• Maintaining the fishery full compliance with the regulatory framework while improving transparency and accountability 
FIP Type 
Comprehensive
FIP Stage 
Stage 3: FIP Implementation
Start and Projected End Dates
August, 2013
August, 2020
Next Progress Report Due 
Friday, August 31, 2018
Species 
Common Name 
Blue Shrimp
Scientific Name 
Litopenaeus stylirostris
Additional Names 
Camarón azul, Pacific blue shrimp
Common Name 
Brown Shrimp
Scientific Name 
Farfantepenaeus californiensis
Additional Names 
Camarón café, Yellowleg shrimp
Common Name 
White Shrimp
Scientific Name 
Litopenaeus vannamei
Additional Names 
Camarón blanco, whiteleg shrimp
Gear Type 
Bottom Trawl
Location
FAO Major Fishing Area
Area 77 (Pacific, Eastern Central)
Exclusive Economic Zones
Country 
Mexico
Additional Attributes 
The fishery occurs in the Gulf of California, the West coast of Baja California and the Gulf of Tehuantepec
Country Flag of Vessel 
Mexico
Regional Fisheries Management Organization
Volume
FIP Volume 
23,000 metric tons
Total Fishery Volume 
28,000 metric tons
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FIP at a Glance

14% 64% 21%
August 01, 2013
50% 32% 18%
Progress Rating

A - Advanced Progress
Reserved for comprehensive FIPs that have a Stage 4 or 5 result within the past 12 months.

B - Good Progress
A FIP that has achieved a Stage 4 or 5 in more than 12 months AND Stage 3 activity in the last year; OR a basic FIP that has achieved Stage 4 or 5 achievements within the past 12 months.

C - Some Recent Progress
A FIP that has achieved a Stage 4 or 5 result in more than 12 (but less than 24) months but has not generated a Stage 3 result within the past 12 months OR a FIP younger than a year that has never achieved a Stage 4 or 5 result but has completed a Stage 3 activity.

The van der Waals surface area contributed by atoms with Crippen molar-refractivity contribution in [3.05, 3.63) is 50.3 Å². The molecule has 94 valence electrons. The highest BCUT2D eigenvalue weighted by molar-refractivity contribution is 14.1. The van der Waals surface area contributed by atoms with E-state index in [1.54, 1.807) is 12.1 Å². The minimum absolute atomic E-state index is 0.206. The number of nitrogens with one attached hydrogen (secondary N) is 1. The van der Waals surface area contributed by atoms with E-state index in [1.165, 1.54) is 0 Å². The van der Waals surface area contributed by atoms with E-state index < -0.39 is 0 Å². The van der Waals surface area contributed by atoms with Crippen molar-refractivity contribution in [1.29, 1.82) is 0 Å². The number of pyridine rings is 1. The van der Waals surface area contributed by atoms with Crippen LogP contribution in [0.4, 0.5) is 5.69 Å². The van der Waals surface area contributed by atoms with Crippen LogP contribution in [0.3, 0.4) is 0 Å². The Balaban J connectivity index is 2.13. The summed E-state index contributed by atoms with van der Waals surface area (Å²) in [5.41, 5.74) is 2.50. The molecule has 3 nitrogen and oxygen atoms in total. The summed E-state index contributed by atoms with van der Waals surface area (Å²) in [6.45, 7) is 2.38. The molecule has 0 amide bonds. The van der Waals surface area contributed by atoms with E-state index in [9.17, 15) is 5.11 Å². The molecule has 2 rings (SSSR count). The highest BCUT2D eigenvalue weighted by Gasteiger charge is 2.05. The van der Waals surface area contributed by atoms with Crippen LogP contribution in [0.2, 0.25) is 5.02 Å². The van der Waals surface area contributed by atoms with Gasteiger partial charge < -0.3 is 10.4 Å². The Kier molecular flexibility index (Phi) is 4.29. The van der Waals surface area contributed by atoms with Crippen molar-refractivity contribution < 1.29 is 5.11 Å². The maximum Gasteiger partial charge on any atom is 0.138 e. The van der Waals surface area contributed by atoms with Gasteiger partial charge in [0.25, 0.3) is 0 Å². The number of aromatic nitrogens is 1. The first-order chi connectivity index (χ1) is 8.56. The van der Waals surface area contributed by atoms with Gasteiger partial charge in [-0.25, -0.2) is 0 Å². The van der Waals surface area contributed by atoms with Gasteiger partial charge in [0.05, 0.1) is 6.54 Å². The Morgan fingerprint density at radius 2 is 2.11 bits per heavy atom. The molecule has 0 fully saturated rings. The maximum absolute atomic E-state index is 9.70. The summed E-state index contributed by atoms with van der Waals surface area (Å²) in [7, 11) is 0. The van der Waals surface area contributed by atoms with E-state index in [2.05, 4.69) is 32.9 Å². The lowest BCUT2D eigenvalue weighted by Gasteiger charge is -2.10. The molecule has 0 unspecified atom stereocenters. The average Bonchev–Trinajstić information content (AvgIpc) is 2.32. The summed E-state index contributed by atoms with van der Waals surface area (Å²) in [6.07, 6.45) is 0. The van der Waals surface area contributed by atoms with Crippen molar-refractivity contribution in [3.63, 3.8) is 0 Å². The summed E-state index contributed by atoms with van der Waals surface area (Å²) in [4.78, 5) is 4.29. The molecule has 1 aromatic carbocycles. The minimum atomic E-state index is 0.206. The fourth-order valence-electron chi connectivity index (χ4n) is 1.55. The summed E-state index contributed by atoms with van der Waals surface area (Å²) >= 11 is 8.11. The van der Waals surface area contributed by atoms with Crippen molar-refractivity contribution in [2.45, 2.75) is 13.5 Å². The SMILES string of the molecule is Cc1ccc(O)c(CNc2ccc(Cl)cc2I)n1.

D - Some Past Progress
A FIP for which the most recent publicly reported Stage 4 or 5 result is more than 24 (but less than 30) months.

E - Negligible Progress
A FIP older than a year that has not reported a Stage 4 or 5 result in more than 30 month (but less than 36) months; OR a FIP younger than 1 year that has not reported a Stage 3 activity.

The ratings are currently derived by SFP from publicly available data on FIP websites, including FisheryProgress.org, and are determined using the following methodology: View PDF
C Some Recent Progress
Actions Complete
  • Complete
  • Incomplete
Next Update Due FisheryProgress requires a FIP to provide update reports every six months, and two missed reports will render the FIP inactive. If a report is overdue, this date will appear red.
Aug 2018
Target End Date
Aug 2020

FIP Leads

Organization Name 
Meridian Products
Organization Type 
Industry
Primary Contact 
Rick Martin
Organization Name 
Ocean Garden Products Inc.
Organization Type 
Industry
Primary Contact 
Lance Leonard
Organization Name 
Productores del Mar de Mexico
Organization Type 
Industry
Primary Contact 
Miguel Rousse
Organization Name 
Pesca Responsable y Comercio Justo
Organization Type 
Consultant
Primary Contact 
Juan Manuel Garcia
Enter the public contact information for the leader of the FIP. This information will be displayed on FisheryProgress.org for users who want to contact the FIP.